A coalition of anti-gay religious organizations have filed a friend-of-the-court brief opposing marriage equality in Utah, arguing that banning same-sex couples from marrying has nothing to do with any kind of animus against gay people. The brief was filed by the Mormon Church, the U.S. Catholic Bishops, the National Association of Evangelicals, the Ethics and Religious Liberty Commission of the Southern Baptist Convention, and the Lutheran Church-Missouri Synod.
Conservatives have steadily tried to distance themselves from the notion that their opposition to marriage equality has anything to do with disapproval of gay people, and this brief may represent the epitome of that effort. In fact, the religious groups argue that their beliefs about marriage “have nothing to do with homosexuality.” The brief largely ignores any discussion of the gay community, leaving open the question of what banning same-sex couples from marrying actually does to the marriages of straight couples. Instead, the brief comes off as wholly passive-aggressive, implicating same-sex couples for hurting marriage without explicitly saying so.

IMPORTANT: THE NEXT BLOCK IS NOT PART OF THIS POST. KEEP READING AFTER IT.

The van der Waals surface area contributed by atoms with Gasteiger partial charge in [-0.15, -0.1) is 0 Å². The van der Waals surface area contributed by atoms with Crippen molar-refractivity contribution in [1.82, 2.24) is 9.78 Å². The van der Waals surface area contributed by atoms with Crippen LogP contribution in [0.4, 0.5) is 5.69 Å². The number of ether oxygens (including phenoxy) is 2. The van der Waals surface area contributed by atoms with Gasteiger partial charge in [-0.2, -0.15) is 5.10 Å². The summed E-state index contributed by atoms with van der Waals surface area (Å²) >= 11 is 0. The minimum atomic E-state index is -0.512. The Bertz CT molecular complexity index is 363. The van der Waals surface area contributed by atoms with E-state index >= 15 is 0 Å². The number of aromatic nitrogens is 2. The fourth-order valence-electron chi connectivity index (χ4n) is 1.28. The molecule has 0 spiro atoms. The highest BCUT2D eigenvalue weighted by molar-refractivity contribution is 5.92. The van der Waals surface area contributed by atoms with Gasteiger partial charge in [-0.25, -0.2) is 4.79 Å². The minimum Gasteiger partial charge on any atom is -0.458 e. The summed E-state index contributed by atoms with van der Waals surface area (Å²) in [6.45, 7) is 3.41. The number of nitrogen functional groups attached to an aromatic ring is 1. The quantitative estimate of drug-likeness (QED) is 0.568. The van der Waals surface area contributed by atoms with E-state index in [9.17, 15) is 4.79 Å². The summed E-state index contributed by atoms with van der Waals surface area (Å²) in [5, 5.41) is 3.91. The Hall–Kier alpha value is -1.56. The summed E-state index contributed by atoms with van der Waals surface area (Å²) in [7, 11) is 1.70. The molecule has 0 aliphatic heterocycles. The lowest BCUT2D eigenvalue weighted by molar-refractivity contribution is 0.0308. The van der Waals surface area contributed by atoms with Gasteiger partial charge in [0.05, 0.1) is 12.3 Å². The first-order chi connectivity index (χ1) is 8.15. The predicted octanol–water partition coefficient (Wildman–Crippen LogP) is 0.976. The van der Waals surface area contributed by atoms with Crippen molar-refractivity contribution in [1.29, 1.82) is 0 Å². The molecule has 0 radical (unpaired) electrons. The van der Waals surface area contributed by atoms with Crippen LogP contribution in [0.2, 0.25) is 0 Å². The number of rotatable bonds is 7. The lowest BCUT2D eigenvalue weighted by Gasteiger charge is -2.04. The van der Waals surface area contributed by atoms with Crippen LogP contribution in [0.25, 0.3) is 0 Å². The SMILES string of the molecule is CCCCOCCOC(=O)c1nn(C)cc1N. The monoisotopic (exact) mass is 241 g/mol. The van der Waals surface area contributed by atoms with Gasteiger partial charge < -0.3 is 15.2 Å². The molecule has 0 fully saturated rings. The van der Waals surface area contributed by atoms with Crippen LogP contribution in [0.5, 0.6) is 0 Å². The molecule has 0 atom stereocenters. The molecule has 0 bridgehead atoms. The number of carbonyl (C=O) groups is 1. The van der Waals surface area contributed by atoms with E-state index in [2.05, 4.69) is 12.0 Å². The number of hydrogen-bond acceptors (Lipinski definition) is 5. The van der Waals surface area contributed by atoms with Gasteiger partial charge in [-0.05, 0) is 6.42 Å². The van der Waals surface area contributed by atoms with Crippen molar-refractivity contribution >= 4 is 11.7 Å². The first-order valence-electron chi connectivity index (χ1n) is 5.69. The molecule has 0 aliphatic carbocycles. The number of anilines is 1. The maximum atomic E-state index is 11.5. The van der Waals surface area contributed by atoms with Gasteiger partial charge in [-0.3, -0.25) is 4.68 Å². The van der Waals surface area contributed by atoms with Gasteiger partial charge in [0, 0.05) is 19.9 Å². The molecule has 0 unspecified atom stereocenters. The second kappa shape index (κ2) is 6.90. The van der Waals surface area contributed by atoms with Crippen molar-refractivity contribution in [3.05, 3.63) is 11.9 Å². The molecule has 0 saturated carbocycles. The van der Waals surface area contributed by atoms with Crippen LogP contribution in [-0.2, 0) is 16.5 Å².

By arguing against animus, the religious groups are hoping to counter Judge Robert Shelby’s reasoning in his ruling, in which he concluded that the only purpose for passing a constitutional amendment banning same-sex marriage was to keep same-sex couples from marrying. Because the amendment went out of its way to ban similar domestic unions, the wording suggests imposing inequality “was not merely the law’s effect, but its goal.” Moreover, given the amendment was a reaction to marriage equality becoming legal in Massachusetts, it “preemptively denied rights to gay and lesbian citizens of Utah that they may have already had under the Utah Constitution.”
The religious groups counter this by arguing that there was, in fact, a purpose for the amendment other than discrimination against same-sex couples: namely, that it helps protect husband-wife marriage, which is good for society. The implication is that marriage has to be protected from same-sex couples, without any explanation as to why. Here’s a look at some of the other passive-aggressive points made in the brief: